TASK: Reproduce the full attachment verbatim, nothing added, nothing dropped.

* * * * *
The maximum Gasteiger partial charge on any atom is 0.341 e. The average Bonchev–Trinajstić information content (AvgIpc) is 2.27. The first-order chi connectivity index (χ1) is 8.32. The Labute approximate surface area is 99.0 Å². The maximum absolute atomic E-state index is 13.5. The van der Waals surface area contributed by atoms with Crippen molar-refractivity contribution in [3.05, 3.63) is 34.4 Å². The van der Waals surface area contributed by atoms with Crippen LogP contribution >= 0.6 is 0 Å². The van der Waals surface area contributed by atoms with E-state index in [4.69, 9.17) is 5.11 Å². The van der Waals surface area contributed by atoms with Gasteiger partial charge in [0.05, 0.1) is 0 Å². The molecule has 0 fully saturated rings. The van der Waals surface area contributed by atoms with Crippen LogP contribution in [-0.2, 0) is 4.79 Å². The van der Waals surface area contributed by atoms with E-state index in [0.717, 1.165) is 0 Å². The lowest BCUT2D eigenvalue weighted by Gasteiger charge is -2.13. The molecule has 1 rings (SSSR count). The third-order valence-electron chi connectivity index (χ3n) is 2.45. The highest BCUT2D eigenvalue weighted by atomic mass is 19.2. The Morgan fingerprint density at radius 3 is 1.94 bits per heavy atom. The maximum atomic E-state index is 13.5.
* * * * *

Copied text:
The maximum Gasteiger partial charge on any atom is 0.341 e. The average Bonchev–Trinajstić information content (AvgIpc) is 2.27. The first-order chi connectivity index (χ1) is 8.32. The Labute approximate surface area is 99.0 Å². The maximum absolute atomic E-state index is 13.5. The van der Waals surface area contributed by atoms with Crippen molar-refractivity contribution in [3.05, 3.63) is 34.4 Å². The van der Waals surface area contributed by atoms with Crippen LogP contribution >= 0.6 is 0 Å². The van der Waals surface area contributed by atoms with E-state index in [4.69, 9.17) is 5.11 Å². The van der Waals surface area contributed by atoms with Gasteiger partial charge in [0.05, 0.1) is 0 Å². The molecule has 0 fully saturated rings. The van der Waals surface area contributed by atoms with Crippen LogP contribution in [-0.2, 0) is 4.79 Å². The van der Waals surface area contributed by atoms with E-state index in [0.717, 1.165) is 0 Å². The lowest BCUT2D eigenvalue weighted by Gasteiger charge is -2.13. The molecule has 1 rings (SSSR count). The third-order valence-electron chi connectivity index (χ3n) is 2.45. The highest BCUT2D eigenvalue weighted by atomic mass is 19.2. The Morgan fingerprint density at radius 3 is 1.94 bits per heavy atom. The maximum atomic E-state index is 13.5.